Anatoliy O. Pinchuk, assistant professor, Physics Department, was named New Inventor of the Year for UCCS Jan. 17 by the University of Colorado Technology Transfer Office.
Pinchuk was one of nine faculty members and two companies recognized for efforts to commercialize technology. The awards were presented during a banquet at the Tivoli Center on the CU-Denver campus following a panel discussion of faculty perspectives on the origins of university inventions.
“The University of Colorado is a primary driver for the Colorado economy in many ways,” David Allen, associate vice president for technology transfer, said. “One way that is often less visible that our thousands of graduates, new buildings and faculty accolades is the commercialization of research. This event recognizes excellence in the people and licensee companies that exemplify CU’s success in transforming research into real-world impact.”
Pinchuk was recognized for his work in the area of nano-materials for intracellular imaging and optical bio-chemical sensors.
Others recognized included:
Jeffrey L. Olson, Inventor of the Year, CU Denver | Anschutz Medical Campus. Olson, an associate professor of ophthalmology, specializes in the medical and surgical management of retinal diseases such as macular degeneration, diabetic retinopathy and retinal detachment. One of his inventions, a method for preserving sight through the use of nanotechnology, is licensed to a CU startup company.
Linda R. Watkins, Inventor of the Year, CU-Boulder. Watkins, a distinguished professor of psychology, has developed both novel drugs and new uses of known drugs targeting various disorders with unmet medical needs, including chronic and neuropathic pain, multiple sclerosis, ALS and addiction. Her inventions have led to numerous industry collaborations and licenses, as well as the formation of a new company, Xalud Therapeutics.
Richard J. Johnson, New Inventor of the Year, CU Denver | Anschutz Medical Campus. Johnson is chief of the division of renal diseases and hypertension. His research has focused on the mechanisms of renal injury and progression, including in diabetes and hypertension. Recently, he has also examined the role of uric acid and fructose in obesity, metabolic syndrome, diabetes and hypertension.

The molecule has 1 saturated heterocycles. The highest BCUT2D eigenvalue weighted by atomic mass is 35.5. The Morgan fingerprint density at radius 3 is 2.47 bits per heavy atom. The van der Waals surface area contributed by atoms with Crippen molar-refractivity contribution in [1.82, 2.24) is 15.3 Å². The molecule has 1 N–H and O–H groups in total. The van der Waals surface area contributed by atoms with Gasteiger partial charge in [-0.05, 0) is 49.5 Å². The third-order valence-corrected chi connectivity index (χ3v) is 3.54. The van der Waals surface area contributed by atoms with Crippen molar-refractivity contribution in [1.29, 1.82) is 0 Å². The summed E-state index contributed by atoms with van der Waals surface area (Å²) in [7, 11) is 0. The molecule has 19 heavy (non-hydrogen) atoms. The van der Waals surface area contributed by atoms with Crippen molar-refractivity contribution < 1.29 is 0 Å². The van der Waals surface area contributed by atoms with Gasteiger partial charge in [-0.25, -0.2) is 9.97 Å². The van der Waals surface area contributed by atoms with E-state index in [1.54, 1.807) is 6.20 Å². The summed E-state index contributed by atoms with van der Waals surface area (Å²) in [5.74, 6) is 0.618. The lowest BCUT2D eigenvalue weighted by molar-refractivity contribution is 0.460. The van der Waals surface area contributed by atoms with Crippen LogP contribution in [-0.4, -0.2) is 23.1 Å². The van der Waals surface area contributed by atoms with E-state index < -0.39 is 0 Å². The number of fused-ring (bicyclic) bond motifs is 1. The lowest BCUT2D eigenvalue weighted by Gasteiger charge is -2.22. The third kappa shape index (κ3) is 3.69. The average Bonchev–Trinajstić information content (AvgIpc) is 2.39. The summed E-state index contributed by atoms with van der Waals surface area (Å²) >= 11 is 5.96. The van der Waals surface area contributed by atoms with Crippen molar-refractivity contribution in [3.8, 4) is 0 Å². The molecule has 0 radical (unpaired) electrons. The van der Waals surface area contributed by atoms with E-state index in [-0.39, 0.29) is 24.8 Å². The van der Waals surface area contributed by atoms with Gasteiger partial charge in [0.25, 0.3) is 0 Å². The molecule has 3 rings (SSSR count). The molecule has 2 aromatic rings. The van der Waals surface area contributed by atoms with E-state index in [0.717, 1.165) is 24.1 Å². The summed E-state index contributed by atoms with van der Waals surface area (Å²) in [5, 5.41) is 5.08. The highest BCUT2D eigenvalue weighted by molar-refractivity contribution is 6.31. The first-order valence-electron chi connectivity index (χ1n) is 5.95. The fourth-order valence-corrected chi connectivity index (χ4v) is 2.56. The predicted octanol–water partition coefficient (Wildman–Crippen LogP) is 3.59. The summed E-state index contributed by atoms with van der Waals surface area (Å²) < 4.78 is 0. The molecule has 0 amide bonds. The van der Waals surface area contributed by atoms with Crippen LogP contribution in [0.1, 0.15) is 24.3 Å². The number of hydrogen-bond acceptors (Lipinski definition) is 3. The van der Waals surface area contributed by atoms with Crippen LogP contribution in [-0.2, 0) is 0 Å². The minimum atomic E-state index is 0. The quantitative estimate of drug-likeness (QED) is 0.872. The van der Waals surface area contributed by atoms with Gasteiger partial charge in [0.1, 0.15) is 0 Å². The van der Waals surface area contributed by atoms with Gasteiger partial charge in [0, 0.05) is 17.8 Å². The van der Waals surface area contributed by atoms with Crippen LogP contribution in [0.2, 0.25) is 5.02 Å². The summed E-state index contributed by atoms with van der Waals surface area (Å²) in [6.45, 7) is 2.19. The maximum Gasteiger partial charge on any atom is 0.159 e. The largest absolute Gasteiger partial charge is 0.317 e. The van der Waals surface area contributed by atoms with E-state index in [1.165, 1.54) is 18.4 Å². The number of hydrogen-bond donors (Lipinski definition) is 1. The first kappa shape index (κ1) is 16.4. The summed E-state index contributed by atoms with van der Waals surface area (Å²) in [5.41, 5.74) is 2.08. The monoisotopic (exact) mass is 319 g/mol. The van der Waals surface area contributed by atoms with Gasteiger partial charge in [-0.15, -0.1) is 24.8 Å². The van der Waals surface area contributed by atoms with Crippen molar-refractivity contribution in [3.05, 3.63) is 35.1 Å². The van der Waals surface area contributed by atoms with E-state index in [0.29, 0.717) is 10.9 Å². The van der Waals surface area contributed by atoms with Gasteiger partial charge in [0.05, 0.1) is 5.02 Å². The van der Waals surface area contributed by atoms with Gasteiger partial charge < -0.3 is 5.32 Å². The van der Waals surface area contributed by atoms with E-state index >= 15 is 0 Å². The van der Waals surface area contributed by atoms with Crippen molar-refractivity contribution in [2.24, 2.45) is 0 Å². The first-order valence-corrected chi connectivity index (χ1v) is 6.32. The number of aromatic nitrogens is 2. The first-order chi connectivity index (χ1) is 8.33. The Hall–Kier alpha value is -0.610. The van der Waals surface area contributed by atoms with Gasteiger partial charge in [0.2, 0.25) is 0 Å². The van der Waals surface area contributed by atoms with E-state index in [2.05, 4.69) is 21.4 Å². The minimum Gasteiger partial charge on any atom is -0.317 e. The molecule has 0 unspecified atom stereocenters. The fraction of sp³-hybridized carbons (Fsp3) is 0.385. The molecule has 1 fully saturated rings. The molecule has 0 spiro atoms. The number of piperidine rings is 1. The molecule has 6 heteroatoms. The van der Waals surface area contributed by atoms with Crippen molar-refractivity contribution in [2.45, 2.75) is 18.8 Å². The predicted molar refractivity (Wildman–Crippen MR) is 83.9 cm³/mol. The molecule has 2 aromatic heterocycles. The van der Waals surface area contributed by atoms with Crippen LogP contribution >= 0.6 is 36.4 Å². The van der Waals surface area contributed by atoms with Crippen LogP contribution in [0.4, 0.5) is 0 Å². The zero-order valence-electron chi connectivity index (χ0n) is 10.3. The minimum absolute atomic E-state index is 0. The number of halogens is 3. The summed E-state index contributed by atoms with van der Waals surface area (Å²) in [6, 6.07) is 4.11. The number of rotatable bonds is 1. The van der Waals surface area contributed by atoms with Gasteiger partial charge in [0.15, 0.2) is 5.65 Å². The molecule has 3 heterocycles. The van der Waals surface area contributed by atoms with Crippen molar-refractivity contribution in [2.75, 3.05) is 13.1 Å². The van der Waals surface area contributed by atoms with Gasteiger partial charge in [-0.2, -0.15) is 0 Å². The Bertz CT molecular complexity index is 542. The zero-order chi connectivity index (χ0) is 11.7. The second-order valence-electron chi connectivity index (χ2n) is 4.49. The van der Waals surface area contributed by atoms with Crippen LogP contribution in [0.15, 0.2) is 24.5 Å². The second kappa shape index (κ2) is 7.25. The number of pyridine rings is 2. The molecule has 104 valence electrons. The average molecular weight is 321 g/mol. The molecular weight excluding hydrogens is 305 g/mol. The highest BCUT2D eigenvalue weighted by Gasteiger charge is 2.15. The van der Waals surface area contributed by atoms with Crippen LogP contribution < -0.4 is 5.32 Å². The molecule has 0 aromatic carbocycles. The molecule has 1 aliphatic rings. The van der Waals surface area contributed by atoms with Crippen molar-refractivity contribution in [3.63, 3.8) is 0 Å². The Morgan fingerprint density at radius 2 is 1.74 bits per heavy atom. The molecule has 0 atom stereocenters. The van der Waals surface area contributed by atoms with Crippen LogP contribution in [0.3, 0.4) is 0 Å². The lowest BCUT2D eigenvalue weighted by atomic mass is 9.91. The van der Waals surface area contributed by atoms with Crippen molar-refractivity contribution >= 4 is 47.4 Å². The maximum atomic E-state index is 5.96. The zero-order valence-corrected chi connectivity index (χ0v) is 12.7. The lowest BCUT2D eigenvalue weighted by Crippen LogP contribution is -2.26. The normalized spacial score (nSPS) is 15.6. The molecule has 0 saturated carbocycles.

Wei Zhang, New Inventor of the Year, CU-Boulder. Zhang, an assistant professor of chemistry and biochemistry, is developing novel materials with potential applications in solar energy conversion, gas separation and storage, chemical sensing and catalysis.
OPX Biotechnologies, Bioscience Company of the Year. OPXBIO, Boulder, is a company making renewable bio-based chemicals and fuels that are lower cost, have higher return and are more sustainable than existing petroleum-based products.
Phobos Energy, Physical Sciences/Engineering/IT Company of the Year. Phobos Energy, Menlo Park, Calif., and Lafayette, is focused on increasing energy production, decreasing costs, and opening up new applications for solar photovoltaic power production.
S. Gail Eckhardt, Business Advisor of the Year. Eckhardt is chief of the division of medical oncology at the Anschutz Medical Campus. As an advisor to the Technology Transfer Office on drug discovery and development projects, she has been critically important in facilitating industry collaborations involving not just her lab, but labs of her CU collaborators.
Michael R. Bristow, Serial University Start-up Entrepreneur Award. Bristow, a professor of medicine (division of cardiology) at the Anschutz Medical Campus, was a founder and former chief science and medical officer of Myogen, Inc. He is the President and CEO of ARCA biopharma, Broomfield, a company he founded in 2003 with the goal of developing genetically targeted therapies for heart failure. In 2007 he co‐founded miRagen Therapeutics, Boulder, a company dedicated to utilizing the biologic properties of microRNAs in developing therapies for cardiovascular diseases.
Additionally, two CU researchers were inducted into the Pinnacles of Inventorship, an all-stars group recognizing continuous commitment to best practices in technology transfer: Kristi S. Anseth, Distinguished Professor of Chemical and Biological Engineering, CU-Boulder, and Charles A. Dinarello, Professor of Medicine and Immunology, Anschutz Medical Campus.
–Lindsay Lennox, CU Technology Transfer Office